After freshening up, we went for breakfast. I forgot the name of the restaurant but it was the cafe before the Tibetan-run joint.
All four us were ready to click a lot (Photo taken on Nokia E72)
After a good breakfast, we prepared for our exploration of Gokarna’s popular beaches. We decided to trek from Kudle Beach to Om Beach. Everyone told me it was just a short walk over the hill but the others weren’t too keen and opted to go by auto.
I chose to trek.
I climbed back up to the parking area…
… and just started climbing the rocks…
… followed the path through the small trees…
… passed the Dolphin Cafe down below…
… stopped and stared at the place and imagined how cool it would be if I had a house down there…
… descended down, got to the point where the autos were parked and…
… voila! Om Beach
Om Beach is by far the most popular beach in Gokarna. Mostly because of its distinct shape from where it gets its name. We skipped on the chance to stay on Om Beach because we felt it being so popular, it would be very crowded and Kudle would have been a better place to base ourselves. But we realized we weren’t the only ones who thought like that because we saw as many people on Om as Kudle itself.
Oh, by the way, the time I took to reach Om beach was the exact amount of time it took for my friends to arrive in their auto. So just take my advice, if you can walk a bit, just climb over instead of wasting Rs. 60 on auto. It will only take you 10 to 15 minutes.
There were boat taxis anchored on the shores offering boat rides to Half-Moon beach and Paradise beach but they were asking for Rs. 500 — which we thought was a bit much. We could see a path in the distance at the end of Om Beach, so we decided to just keep on walking.
Options to eat at are adequate on Om Beach
Somebody needs to tell this guy he’s at the wrong place
Once we reached the end of Om Beach, we began our ascend once again.
You’ll come across this divide
As you climb higher, you’ll get a great view of Om Beach.
Walk up further and you’ll come across a distinct looking tree from where you need to take a left turn.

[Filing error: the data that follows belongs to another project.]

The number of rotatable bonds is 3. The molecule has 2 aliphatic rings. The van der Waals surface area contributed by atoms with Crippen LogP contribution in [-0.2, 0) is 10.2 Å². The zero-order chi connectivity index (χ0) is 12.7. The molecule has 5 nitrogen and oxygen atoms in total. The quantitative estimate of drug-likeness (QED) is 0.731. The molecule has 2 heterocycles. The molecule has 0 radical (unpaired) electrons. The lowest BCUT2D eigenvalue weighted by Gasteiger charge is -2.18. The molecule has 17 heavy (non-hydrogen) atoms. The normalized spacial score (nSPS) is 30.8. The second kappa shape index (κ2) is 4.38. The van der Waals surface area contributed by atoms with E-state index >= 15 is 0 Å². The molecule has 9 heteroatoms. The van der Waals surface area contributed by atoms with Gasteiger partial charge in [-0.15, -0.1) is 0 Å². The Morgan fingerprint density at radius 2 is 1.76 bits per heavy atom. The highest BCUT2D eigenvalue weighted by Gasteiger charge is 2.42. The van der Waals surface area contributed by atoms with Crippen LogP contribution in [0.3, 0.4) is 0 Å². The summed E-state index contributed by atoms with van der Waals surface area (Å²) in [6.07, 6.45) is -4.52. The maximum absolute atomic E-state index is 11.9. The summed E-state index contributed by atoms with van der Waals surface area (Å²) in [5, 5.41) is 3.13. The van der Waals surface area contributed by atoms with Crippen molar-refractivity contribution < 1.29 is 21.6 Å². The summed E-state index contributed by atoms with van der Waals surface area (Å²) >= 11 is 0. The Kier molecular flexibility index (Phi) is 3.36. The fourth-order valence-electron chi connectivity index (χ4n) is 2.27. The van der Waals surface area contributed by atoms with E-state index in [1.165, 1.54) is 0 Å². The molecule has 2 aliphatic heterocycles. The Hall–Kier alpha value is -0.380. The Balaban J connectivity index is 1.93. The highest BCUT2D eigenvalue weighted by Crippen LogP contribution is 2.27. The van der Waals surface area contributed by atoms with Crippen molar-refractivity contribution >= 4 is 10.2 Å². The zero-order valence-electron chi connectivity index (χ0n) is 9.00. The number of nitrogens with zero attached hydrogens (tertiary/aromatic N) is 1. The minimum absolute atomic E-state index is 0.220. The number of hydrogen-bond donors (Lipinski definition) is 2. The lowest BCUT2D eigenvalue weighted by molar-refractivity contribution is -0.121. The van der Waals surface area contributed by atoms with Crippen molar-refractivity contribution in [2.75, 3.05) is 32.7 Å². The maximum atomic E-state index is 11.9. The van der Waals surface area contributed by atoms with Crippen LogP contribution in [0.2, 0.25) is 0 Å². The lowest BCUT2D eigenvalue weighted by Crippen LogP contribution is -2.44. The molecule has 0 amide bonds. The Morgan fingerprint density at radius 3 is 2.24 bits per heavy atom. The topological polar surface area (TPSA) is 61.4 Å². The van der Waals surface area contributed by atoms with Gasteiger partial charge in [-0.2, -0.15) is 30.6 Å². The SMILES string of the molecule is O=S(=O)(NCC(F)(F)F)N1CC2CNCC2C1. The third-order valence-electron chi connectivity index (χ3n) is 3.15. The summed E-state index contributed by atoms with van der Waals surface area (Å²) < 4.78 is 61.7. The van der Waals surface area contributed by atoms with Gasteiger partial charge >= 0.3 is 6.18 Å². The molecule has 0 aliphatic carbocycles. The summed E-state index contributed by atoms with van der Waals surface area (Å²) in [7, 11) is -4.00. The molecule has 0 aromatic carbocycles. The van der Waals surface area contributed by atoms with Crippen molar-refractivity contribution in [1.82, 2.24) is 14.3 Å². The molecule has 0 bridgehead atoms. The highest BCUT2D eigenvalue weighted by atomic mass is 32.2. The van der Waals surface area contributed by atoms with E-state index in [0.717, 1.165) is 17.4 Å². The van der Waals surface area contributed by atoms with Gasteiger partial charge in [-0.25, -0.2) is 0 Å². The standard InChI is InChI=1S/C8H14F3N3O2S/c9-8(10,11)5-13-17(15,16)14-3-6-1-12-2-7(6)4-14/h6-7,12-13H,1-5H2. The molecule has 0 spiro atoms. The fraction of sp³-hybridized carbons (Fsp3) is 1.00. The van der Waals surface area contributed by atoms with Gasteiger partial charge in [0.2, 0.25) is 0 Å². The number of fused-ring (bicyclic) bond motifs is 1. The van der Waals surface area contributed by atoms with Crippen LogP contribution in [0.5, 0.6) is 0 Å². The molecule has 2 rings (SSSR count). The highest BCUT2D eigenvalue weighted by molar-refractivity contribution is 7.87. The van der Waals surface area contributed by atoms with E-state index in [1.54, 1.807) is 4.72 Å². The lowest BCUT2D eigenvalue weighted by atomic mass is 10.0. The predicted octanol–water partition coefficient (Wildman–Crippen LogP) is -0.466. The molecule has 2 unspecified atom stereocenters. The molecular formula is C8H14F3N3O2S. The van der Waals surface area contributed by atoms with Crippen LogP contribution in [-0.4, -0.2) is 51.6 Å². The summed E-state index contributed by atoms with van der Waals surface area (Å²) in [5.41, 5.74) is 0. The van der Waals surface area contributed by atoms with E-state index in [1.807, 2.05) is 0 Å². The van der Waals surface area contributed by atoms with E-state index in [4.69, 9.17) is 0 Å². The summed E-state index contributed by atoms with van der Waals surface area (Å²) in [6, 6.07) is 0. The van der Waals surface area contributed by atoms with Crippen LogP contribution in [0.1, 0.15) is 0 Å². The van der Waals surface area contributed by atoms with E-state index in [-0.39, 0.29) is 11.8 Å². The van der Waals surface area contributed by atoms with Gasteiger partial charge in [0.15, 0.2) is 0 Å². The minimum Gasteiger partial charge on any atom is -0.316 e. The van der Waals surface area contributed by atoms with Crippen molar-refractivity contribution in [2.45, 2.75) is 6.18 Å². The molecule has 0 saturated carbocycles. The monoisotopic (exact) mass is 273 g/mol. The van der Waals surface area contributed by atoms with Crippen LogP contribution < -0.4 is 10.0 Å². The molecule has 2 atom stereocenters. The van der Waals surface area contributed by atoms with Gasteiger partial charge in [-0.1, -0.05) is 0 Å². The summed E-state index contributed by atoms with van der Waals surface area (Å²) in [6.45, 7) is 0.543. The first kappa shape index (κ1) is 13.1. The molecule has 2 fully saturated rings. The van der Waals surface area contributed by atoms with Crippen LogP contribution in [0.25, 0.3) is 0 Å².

Follow the path…
… stop & stare out into the beauty of the Arabian sea…
… descend down…
… welcome yourself to Half Moon Beach…
… watch hippie white dude practice with a ball…
… reward yourself!
It was hot and we were yearning to quench our thirst with some chilled beer. Plus, the trek was awesome!
We were feeling quite satisfied that we opted to trek instead of hiring a boat. It took us around 30 minutes including stopping to take photographs. Well worth the walk. We were all the more pumped and decided to conquer the final beach via a trek too.
Of course, we decided to take a break first! We sat in an isolated ‘cafe’ on Half-Moon beach, cooled off a bit and had some light snacks before setting off again.
Dama cafe: We were reluctant initially as it was empty when we arrived
There aren’t many shacks on Half-Moon but then again, it isn’t a very big stretch. We quite liked the thickly sliced deep-fried potato chips at Dama Cafe. Beer was Rs. 100 for a full bottle of Kingfisher.
They had basic rooms and a clean toilet at the back. Looked like a decent place to stay at Half Moon beach.
We asked the guy there how to get to Paradise beach and he told it would only take us 15 minutes. So, with glee, we set off again.
You’ll come to a point you have to cross over a barbed wire fence (don’t worry, we didn’t see a sign saying we were trespassing or anything).
You’ll pass some shacks…
… climb up, climb down…
… wish you could soar above these coastlines like an eagle to get a bird’s-eye-view…
… before you get to ‘paradise’.
Now don’t get your hopes up or anything. Paradise beach isn’t that much better than all the other beaches you pass through, but it is bigger than Half-Moon beach.
Pfff, lazy people